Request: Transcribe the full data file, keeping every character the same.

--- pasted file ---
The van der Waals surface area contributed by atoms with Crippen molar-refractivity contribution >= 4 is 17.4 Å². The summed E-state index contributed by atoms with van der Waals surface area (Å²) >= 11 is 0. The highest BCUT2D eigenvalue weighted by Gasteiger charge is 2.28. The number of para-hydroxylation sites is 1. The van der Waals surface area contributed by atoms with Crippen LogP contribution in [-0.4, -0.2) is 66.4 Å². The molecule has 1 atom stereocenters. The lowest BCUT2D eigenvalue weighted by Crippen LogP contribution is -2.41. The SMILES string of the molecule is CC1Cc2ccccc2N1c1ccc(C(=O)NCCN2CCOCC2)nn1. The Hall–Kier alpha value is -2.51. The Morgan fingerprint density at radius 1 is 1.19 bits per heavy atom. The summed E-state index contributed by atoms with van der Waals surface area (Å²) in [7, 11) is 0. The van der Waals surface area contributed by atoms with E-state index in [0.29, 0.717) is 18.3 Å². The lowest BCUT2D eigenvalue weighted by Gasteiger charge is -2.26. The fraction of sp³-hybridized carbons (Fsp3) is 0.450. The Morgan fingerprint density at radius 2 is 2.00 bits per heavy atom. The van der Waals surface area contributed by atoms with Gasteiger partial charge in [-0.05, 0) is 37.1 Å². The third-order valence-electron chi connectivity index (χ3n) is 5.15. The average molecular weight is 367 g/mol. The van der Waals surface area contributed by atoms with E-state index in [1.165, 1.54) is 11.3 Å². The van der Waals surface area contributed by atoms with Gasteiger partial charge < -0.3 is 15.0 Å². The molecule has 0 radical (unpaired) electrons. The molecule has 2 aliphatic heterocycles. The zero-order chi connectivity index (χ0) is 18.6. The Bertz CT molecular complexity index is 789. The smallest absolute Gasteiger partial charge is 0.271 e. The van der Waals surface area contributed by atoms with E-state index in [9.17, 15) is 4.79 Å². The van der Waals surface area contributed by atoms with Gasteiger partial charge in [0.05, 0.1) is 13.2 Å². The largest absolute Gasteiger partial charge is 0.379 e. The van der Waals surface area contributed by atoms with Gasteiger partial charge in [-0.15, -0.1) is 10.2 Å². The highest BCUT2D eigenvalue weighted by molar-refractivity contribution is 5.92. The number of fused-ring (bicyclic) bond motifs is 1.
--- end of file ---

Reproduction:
The van der Waals surface area contributed by atoms with Crippen molar-refractivity contribution >= 4 is 17.4 Å². The summed E-state index contributed by atoms with van der Waals surface area (Å²) >= 11 is 0. The highest BCUT2D eigenvalue weighted by Gasteiger charge is 2.28. The number of para-hydroxylation sites is 1. The van der Waals surface area contributed by atoms with Crippen LogP contribution in [-0.4, -0.2) is 66.4 Å². The molecule has 1 atom stereocenters. The lowest BCUT2D eigenvalue weighted by Crippen LogP contribution is -2.41. The SMILES string of the molecule is CC1Cc2ccccc2N1c1ccc(C(=O)NCCN2CCOCC2)nn1. The Hall–Kier alpha value is -2.51. The Morgan fingerprint density at radius 1 is 1.19 bits per heavy atom. The summed E-state index contributed by atoms with van der Waals surface area (Å²) in [7, 11) is 0. The van der Waals surface area contributed by atoms with E-state index in [0.29, 0.717) is 18.3 Å². The lowest BCUT2D eigenvalue weighted by Gasteiger charge is -2.26. The fraction of sp³-hybridized carbons (Fsp3) is 0.450. The Morgan fingerprint density at radius 2 is 2.00 bits per heavy atom. The van der Waals surface area contributed by atoms with Gasteiger partial charge in [-0.05, 0) is 37.1 Å². The third-order valence-electron chi connectivity index (χ3n) is 5.15. The average molecular weight is 367 g/mol. The van der Waals surface area contributed by atoms with E-state index in [1.165, 1.54) is 11.3 Å². The van der Waals surface area contributed by atoms with Gasteiger partial charge < -0.3 is 15.0 Å². The molecule has 0 radical (unpaired) electrons. The molecule has 2 aliphatic heterocycles. The zero-order chi connectivity index (χ0) is 18.6. The Bertz CT molecular complexity index is 789. The smallest absolute Gasteiger partial charge is 0.271 e. The van der Waals surface area contributed by atoms with E-state index in [9.17, 15) is 4.79 Å². The van der Waals surface area contributed by atoms with Gasteiger partial charge in [0.05, 0.1) is 13.2 Å². The largest absolute Gasteiger partial charge is 0.379 e. The van der Waals surface area contributed by atoms with Gasteiger partial charge in [-0.15, -0.1) is 10.2 Å². The highest BCUT2D eigenvalue weighted by molar-refractivity contribution is 5.92. The number of fused-ring (bicyclic) bond motifs is 1.